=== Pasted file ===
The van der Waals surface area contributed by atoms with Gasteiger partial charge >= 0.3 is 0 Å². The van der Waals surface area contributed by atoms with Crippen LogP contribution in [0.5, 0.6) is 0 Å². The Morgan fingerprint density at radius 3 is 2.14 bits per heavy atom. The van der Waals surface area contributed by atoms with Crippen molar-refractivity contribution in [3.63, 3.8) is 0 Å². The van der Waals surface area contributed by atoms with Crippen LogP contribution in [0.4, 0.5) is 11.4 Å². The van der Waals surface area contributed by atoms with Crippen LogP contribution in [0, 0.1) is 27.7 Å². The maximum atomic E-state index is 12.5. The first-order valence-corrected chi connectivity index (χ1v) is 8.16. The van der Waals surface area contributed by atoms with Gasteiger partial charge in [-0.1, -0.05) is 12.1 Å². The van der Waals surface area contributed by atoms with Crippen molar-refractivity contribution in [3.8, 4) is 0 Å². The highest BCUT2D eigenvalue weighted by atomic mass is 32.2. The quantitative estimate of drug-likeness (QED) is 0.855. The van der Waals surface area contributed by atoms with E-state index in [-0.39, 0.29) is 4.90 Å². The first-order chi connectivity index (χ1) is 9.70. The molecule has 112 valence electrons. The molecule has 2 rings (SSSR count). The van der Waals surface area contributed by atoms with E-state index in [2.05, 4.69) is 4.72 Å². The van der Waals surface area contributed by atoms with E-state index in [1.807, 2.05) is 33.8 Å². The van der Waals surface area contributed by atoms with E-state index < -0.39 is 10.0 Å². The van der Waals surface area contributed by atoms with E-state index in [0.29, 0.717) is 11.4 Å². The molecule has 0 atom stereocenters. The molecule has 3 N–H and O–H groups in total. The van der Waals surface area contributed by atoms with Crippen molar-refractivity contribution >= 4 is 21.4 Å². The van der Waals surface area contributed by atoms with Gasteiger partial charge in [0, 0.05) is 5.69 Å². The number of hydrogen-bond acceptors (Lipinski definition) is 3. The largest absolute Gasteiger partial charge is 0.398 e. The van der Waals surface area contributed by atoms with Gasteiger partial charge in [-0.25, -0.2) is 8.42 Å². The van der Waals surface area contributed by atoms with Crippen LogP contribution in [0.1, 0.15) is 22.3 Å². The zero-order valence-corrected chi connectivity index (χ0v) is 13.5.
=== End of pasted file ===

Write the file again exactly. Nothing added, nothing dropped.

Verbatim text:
The van der Waals surface area contributed by atoms with Gasteiger partial charge >= 0.3 is 0 Å². The van der Waals surface area contributed by atoms with Crippen LogP contribution in [0.5, 0.6) is 0 Å². The Morgan fingerprint density at radius 3 is 2.14 bits per heavy atom. The van der Waals surface area contributed by atoms with Crippen molar-refractivity contribution in [3.63, 3.8) is 0 Å². The van der Waals surface area contributed by atoms with Crippen LogP contribution in [0.4, 0.5) is 11.4 Å². The van der Waals surface area contributed by atoms with Crippen LogP contribution in [0, 0.1) is 27.7 Å². The maximum atomic E-state index is 12.5. The first-order valence-corrected chi connectivity index (χ1v) is 8.16. The van der Waals surface area contributed by atoms with Gasteiger partial charge in [-0.1, -0.05) is 12.1 Å². The van der Waals surface area contributed by atoms with Crippen molar-refractivity contribution in [3.8, 4) is 0 Å². The highest BCUT2D eigenvalue weighted by atomic mass is 32.2. The quantitative estimate of drug-likeness (QED) is 0.855. The van der Waals surface area contributed by atoms with E-state index in [-0.39, 0.29) is 4.90 Å². The first-order chi connectivity index (χ1) is 9.70. The molecule has 112 valence electrons. The molecule has 2 rings (SSSR count). The van der Waals surface area contributed by atoms with E-state index in [2.05, 4.69) is 4.72 Å². The van der Waals surface area contributed by atoms with E-state index in [1.807, 2.05) is 33.8 Å². The van der Waals surface area contributed by atoms with E-state index < -0.39 is 10.0 Å². The van der Waals surface area contributed by atoms with E-state index in [0.29, 0.717) is 11.4 Å². The molecule has 0 atom stereocenters. The molecule has 3 N–H and O–H groups in total. The van der Waals surface area contributed by atoms with Crippen molar-refractivity contribution >= 4 is 21.4 Å². The van der Waals surface area contributed by atoms with Gasteiger partial charge in [0, 0.05) is 5.69 Å². The number of hydrogen-bond acceptors (Lipinski definition) is 3. The largest absolute Gasteiger partial charge is 0.398 e. The van der Waals surface area contributed by atoms with Gasteiger partial charge in [-0.25, -0.2) is 8.42 Å². The van der Waals surface area contributed by atoms with Crippen LogP contribution in [0.1, 0.15) is 22.3 Å². The zero-order valence-corrected chi connectivity index (χ0v) is 13.5.